The Goal of Gateway Foundation Von Braun Station is to build a dual-use station that is economically self-sustaining.
There are corrections to this article as of Aug 27, 2019. I interviewed John Blinkow and received details on the 400 person Von Brau n station. I will follow up with several articles on Gateway. The plan is to stay in regular communication with Gateway Foundation.
John Blincow’s videos start with views of the Gateway instead of the von Braun Station. The von Braun station is a nearer-term, smaller project that will provide on-orbit research and commercial facilities as well as ample space tourism opportunities, and will test many of the techniques and operations strategies needed for the much larger, longer-term Gateway Spaceport. Assuming SpaceX is successful with its plans for recovering both stages of its Super-Heavy/ Starship vehicle, and/or Blue Origin is successful with its New Armstrong launch vehicle, construction of the von Braun Station will cost a small fraction of what the US has spent on the ISS. Please view the videos at
Tom Spilker is the Chief Architect of the Gateway Foundation and the Vice President for Engineering of Orbital Assembly Corp., the operational subsidiary of the Gateway Foundation that will build the von Braun station. My Ph.D., in electrical engineering, is from Stanford University, just down the road from you.
The Von Braun station looks like twenty-four modules 12 meters diameter by 20 meters modules. These are larger than the Bigelow 330 meters which has a length of 16.88 meters and a diameter 6.7 meters. Each Von Braun module is about 8000 cubic meters. The full Von Bruan Station is about 240,000 cubic meters. This will be about the volume of a cruise ship. The Von Braun modules are solid. They are not inflatable.
They plan a larger Gateway Spaceport with 11 million cubic meters of pressurized volume versus 931 meters for the International space station. This would be 12,000 times larger volume. It would be 488 meters in diameter. It would have 1.6 times the diameter of the largest stadium dome (300 meters in diameter) in the world which is a sports stadium in Singapore. The Gateway will ahve the volume of the about forty large cruise ships.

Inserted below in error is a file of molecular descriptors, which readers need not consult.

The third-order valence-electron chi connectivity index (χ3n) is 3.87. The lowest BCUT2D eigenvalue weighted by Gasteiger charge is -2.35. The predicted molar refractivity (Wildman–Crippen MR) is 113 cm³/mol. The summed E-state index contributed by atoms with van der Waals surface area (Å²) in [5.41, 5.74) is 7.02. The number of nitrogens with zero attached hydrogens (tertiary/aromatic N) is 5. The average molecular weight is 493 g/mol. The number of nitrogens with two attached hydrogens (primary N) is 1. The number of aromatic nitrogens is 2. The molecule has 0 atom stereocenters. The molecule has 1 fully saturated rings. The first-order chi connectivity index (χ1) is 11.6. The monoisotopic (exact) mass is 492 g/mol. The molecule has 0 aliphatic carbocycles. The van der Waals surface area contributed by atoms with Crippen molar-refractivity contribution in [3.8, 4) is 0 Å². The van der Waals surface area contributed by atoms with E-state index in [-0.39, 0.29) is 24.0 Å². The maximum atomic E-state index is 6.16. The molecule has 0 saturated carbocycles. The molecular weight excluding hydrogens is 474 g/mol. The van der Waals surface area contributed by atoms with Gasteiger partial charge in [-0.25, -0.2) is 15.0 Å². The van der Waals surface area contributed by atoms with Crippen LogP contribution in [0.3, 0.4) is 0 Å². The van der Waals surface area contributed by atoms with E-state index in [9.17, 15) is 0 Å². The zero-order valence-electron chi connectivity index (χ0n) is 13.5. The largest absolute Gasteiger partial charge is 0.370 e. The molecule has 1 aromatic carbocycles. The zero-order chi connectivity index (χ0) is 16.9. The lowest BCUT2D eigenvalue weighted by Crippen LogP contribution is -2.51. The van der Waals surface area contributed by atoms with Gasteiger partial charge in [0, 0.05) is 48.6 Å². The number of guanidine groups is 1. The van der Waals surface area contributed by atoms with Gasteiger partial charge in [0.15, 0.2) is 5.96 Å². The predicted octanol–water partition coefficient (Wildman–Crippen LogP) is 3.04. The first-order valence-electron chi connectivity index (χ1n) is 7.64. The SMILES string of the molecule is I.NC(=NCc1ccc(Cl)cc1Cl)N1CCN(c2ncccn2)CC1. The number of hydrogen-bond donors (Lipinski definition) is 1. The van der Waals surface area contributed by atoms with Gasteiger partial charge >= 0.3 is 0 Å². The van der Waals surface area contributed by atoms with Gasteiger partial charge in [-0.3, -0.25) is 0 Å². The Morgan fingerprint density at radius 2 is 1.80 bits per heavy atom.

The space station would spin like the space station in 2001. It would generate its own gravity. It would be designed to very comfortably hold 1500 staff and guests.
They have created a technically feasible engineering design. Von Braun Station creation will also form a space construction industry with bots, pods, drones, construction arms, new space suits, and large-scale truss building machines designed for building large structures in space.
This video, and the ones that will follow, were made for NASA and other aerospace engineers to see that this is a technically feasible design, with a solid business plan, that will allow NASA and other space agencies to buy, rent, or lease space on this station very affordably.
Later, when they have acquired the low-gravity data they need, they can move on to other projects with no binding financial ties.
We ask you all the same two questions:
1. Is this a good design?
2. Is the time right to build a rotating station to acquire valuable, low-gravity, human physiology data?
Brian Wang is a Futurist Thought Leader and a popular Science blogger with 1 million readers per month. His blog Nextbigfuture.com is ranked #1 Science News Blog. It covers many disruptive technology and trends including Space, Robotics, Artificial Intelligence, Medicine, Anti-aging Biotechnology, and Nanotechnology.
Known for identifying cutting edge technologies, he is currently a Co-Founder of a startup and fundraiser for high potential early-stage companies. He is the Head of Research for Allocations for deep technology investments and an Angel Investor at Space Angels.
A frequent speaker at corporations, he has been a TEDx speaker, a Singularity University speaker and guest at numerous interviews for radio and podcasts. He is open to public speaking and advising engagements.